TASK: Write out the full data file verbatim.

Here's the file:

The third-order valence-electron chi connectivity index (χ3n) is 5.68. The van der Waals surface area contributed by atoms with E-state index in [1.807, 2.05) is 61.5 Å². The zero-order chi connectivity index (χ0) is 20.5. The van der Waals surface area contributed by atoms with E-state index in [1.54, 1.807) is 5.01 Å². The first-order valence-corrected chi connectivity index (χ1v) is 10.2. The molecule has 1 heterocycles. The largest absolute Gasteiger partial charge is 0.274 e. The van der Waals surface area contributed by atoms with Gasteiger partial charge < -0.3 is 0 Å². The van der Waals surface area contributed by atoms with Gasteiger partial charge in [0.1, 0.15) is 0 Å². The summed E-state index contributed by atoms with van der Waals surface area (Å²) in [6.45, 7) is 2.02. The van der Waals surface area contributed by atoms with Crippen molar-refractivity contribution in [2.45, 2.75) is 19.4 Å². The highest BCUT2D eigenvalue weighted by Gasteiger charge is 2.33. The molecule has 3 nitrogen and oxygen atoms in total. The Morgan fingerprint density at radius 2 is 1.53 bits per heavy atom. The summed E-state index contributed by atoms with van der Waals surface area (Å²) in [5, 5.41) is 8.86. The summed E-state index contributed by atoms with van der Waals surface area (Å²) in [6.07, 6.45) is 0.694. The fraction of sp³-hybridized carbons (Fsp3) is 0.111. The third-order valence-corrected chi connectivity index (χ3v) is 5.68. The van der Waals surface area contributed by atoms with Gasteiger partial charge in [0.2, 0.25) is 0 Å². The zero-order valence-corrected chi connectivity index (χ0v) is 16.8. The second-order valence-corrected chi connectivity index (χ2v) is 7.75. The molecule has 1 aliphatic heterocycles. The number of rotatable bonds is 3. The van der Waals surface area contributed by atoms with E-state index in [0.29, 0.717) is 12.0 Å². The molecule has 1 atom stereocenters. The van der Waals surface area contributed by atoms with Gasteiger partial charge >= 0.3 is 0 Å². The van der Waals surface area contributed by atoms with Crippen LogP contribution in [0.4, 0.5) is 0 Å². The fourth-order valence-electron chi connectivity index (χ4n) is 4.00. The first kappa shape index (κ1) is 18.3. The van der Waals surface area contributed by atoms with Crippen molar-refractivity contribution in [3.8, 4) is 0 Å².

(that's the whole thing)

The third-order valence-electron chi connectivity index (χ3n) is 5.68. The van der Waals surface area contributed by atoms with E-state index in [1.807, 2.05) is 61.5 Å². The zero-order chi connectivity index (χ0) is 20.5. The van der Waals surface area contributed by atoms with E-state index in [1.54, 1.807) is 5.01 Å². The first-order valence-corrected chi connectivity index (χ1v) is 10.2. The molecule has 1 heterocycles. The largest absolute Gasteiger partial charge is 0.274 e. The van der Waals surface area contributed by atoms with Gasteiger partial charge < -0.3 is 0 Å². The van der Waals surface area contributed by atoms with Gasteiger partial charge in [0.1, 0.15) is 0 Å². The summed E-state index contributed by atoms with van der Waals surface area (Å²) in [6.45, 7) is 2.02. The van der Waals surface area contributed by atoms with Crippen molar-refractivity contribution in [2.45, 2.75) is 19.4 Å². The highest BCUT2D eigenvalue weighted by Gasteiger charge is 2.33. The molecule has 3 nitrogen and oxygen atoms in total. The Morgan fingerprint density at radius 2 is 1.53 bits per heavy atom. The summed E-state index contributed by atoms with van der Waals surface area (Å²) in [5, 5.41) is 8.86. The summed E-state index contributed by atoms with van der Waals surface area (Å²) in [6.07, 6.45) is 0.694. The fraction of sp³-hybridized carbons (Fsp3) is 0.111. The third-order valence-corrected chi connectivity index (χ3v) is 5.68. The van der Waals surface area contributed by atoms with Gasteiger partial charge in [0.2, 0.25) is 0 Å². The zero-order valence-corrected chi connectivity index (χ0v) is 16.8. The second-order valence-corrected chi connectivity index (χ2v) is 7.75. The molecule has 1 aliphatic heterocycles. The number of rotatable bonds is 3. The van der Waals surface area contributed by atoms with E-state index in [0.29, 0.717) is 12.0 Å². The molecule has 1 atom stereocenters. The van der Waals surface area contributed by atoms with Gasteiger partial charge >= 0.3 is 0 Å². The van der Waals surface area contributed by atoms with Crippen LogP contribution in [0.4, 0.5) is 0 Å². The fourth-order valence-electron chi connectivity index (χ4n) is 4.00. The first kappa shape index (κ1) is 18.3. The van der Waals surface area contributed by atoms with Crippen molar-refractivity contribution in [3.8, 4) is 0 Å².